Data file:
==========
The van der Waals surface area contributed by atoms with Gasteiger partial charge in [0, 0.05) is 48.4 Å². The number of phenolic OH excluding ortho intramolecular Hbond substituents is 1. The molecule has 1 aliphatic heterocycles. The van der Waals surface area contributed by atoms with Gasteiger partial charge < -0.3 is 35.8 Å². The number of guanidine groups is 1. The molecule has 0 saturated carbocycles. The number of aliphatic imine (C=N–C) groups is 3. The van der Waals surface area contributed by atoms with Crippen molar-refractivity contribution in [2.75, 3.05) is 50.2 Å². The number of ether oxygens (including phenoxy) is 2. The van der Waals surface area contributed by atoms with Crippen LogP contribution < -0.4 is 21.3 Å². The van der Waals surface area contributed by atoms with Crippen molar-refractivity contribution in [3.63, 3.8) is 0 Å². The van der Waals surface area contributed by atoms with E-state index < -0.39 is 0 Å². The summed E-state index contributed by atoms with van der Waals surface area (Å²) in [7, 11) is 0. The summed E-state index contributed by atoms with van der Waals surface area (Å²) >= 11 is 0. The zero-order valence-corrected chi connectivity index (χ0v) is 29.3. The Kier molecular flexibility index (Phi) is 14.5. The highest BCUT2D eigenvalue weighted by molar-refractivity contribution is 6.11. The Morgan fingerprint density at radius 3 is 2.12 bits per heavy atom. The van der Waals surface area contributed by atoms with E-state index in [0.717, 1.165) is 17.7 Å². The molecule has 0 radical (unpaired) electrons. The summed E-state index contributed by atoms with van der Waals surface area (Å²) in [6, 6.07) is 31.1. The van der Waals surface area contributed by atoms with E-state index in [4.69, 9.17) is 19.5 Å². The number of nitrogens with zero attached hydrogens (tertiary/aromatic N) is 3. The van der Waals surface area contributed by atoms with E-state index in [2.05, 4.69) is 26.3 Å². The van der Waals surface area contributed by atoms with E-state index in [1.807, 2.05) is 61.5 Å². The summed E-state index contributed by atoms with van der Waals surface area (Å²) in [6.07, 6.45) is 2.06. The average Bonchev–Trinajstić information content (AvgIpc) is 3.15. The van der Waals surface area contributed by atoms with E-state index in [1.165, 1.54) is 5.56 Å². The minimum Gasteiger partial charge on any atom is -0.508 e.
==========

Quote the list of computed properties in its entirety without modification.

The van der Waals surface area contributed by atoms with Gasteiger partial charge in [0, 0.05) is 48.4 Å². The number of phenolic OH excluding ortho intramolecular Hbond substituents is 1. The molecule has 1 aliphatic heterocycles. The van der Waals surface area contributed by atoms with Gasteiger partial charge < -0.3 is 35.8 Å². The number of guanidine groups is 1. The molecule has 0 saturated carbocycles. The number of aliphatic imine (C=N–C) groups is 3. The van der Waals surface area contributed by atoms with Crippen molar-refractivity contribution in [2.75, 3.05) is 50.2 Å². The number of ether oxygens (including phenoxy) is 2. The van der Waals surface area contributed by atoms with Crippen LogP contribution < -0.4 is 21.3 Å². The van der Waals surface area contributed by atoms with Crippen molar-refractivity contribution in [3.63, 3.8) is 0 Å². The van der Waals surface area contributed by atoms with E-state index < -0.39 is 0 Å². The summed E-state index contributed by atoms with van der Waals surface area (Å²) in [7, 11) is 0. The summed E-state index contributed by atoms with van der Waals surface area (Å²) >= 11 is 0. The zero-order valence-corrected chi connectivity index (χ0v) is 29.3. The Kier molecular flexibility index (Phi) is 14.5. The highest BCUT2D eigenvalue weighted by molar-refractivity contribution is 6.11. The Morgan fingerprint density at radius 3 is 2.12 bits per heavy atom. The van der Waals surface area contributed by atoms with E-state index in [0.717, 1.165) is 17.7 Å². The molecule has 0 radical (unpaired) electrons. The summed E-state index contributed by atoms with van der Waals surface area (Å²) in [6, 6.07) is 31.1. The van der Waals surface area contributed by atoms with E-state index in [4.69, 9.17) is 19.5 Å². The number of nitrogens with zero attached hydrogens (tertiary/aromatic N) is 3. The van der Waals surface area contributed by atoms with E-state index in [2.05, 4.69) is 26.3 Å². The van der Waals surface area contributed by atoms with E-state index in [1.807, 2.05) is 61.5 Å². The summed E-state index contributed by atoms with van der Waals surface area (Å²) in [6.07, 6.45) is 2.06. The average Bonchev–Trinajstić information content (AvgIpc) is 3.15. The van der Waals surface area contributed by atoms with E-state index in [1.165, 1.54) is 5.56 Å². The minimum Gasteiger partial charge on any atom is -0.508 e.